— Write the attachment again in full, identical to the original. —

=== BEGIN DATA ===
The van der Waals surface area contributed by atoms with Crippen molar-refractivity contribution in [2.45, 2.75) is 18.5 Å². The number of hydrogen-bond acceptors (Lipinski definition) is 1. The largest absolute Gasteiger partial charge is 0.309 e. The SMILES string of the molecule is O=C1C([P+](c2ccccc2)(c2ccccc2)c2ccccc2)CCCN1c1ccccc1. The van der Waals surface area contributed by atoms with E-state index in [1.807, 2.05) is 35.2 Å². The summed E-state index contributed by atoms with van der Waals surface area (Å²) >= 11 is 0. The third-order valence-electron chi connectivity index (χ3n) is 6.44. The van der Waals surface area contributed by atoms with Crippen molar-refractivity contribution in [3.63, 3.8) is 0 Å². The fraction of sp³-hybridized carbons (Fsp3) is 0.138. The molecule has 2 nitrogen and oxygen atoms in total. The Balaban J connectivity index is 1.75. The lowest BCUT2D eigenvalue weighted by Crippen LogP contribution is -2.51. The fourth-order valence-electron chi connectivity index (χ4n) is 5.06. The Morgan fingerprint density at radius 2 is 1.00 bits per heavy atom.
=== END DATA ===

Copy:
The van der Waals surface area contributed by atoms with Crippen molar-refractivity contribution in [2.45, 2.75) is 18.5 Å². The number of hydrogen-bond acceptors (Lipinski definition) is 1. The largest absolute Gasteiger partial charge is 0.309 e. The SMILES string of the molecule is O=C1C([P+](c2ccccc2)(c2ccccc2)c2ccccc2)CCCN1c1ccccc1. The van der Waals surface area contributed by atoms with E-state index in [1.807, 2.05) is 35.2 Å². The summed E-state index contributed by atoms with van der Waals surface area (Å²) >= 11 is 0. The third-order valence-electron chi connectivity index (χ3n) is 6.44. The van der Waals surface area contributed by atoms with Crippen molar-refractivity contribution in [3.63, 3.8) is 0 Å². The fraction of sp³-hybridized carbons (Fsp3) is 0.138. The molecule has 2 nitrogen and oxygen atoms in total. The Balaban J connectivity index is 1.75. The lowest BCUT2D eigenvalue weighted by Crippen LogP contribution is -2.51. The fourth-order valence-electron chi connectivity index (χ4n) is 5.06. The Morgan fingerprint density at radius 2 is 1.00 bits per heavy atom.